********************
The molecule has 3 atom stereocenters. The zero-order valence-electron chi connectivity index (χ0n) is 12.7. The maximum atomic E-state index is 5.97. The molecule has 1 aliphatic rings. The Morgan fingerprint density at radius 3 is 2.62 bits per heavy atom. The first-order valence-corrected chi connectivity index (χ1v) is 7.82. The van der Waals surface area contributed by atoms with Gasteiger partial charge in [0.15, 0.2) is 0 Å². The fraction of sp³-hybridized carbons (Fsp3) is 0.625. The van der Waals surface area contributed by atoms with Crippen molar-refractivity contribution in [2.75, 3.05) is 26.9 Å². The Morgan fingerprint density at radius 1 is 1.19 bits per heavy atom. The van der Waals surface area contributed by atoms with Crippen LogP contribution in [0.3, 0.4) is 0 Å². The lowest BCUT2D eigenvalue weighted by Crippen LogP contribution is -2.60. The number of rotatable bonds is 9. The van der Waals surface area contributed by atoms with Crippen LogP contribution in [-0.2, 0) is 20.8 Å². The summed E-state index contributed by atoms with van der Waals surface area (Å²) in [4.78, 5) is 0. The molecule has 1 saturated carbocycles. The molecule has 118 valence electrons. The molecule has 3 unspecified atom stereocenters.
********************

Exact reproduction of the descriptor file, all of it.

The molecule has 3 atom stereocenters. The zero-order valence-electron chi connectivity index (χ0n) is 12.7. The maximum atomic E-state index is 5.97. The molecule has 1 aliphatic rings. The Morgan fingerprint density at radius 3 is 2.62 bits per heavy atom. The first-order valence-corrected chi connectivity index (χ1v) is 7.82. The van der Waals surface area contributed by atoms with Gasteiger partial charge in [0.15, 0.2) is 0 Å². The fraction of sp³-hybridized carbons (Fsp3) is 0.625. The van der Waals surface area contributed by atoms with Crippen molar-refractivity contribution in [2.75, 3.05) is 26.9 Å². The Morgan fingerprint density at radius 1 is 1.19 bits per heavy atom. The van der Waals surface area contributed by atoms with Crippen LogP contribution in [0.3, 0.4) is 0 Å². The lowest BCUT2D eigenvalue weighted by Crippen LogP contribution is -2.60. The number of rotatable bonds is 9. The van der Waals surface area contributed by atoms with Crippen LogP contribution in [-0.2, 0) is 20.8 Å². The summed E-state index contributed by atoms with van der Waals surface area (Å²) in [4.78, 5) is 0. The molecule has 1 saturated carbocycles. The molecule has 118 valence electrons. The molecule has 3 unspecified atom stereocenters.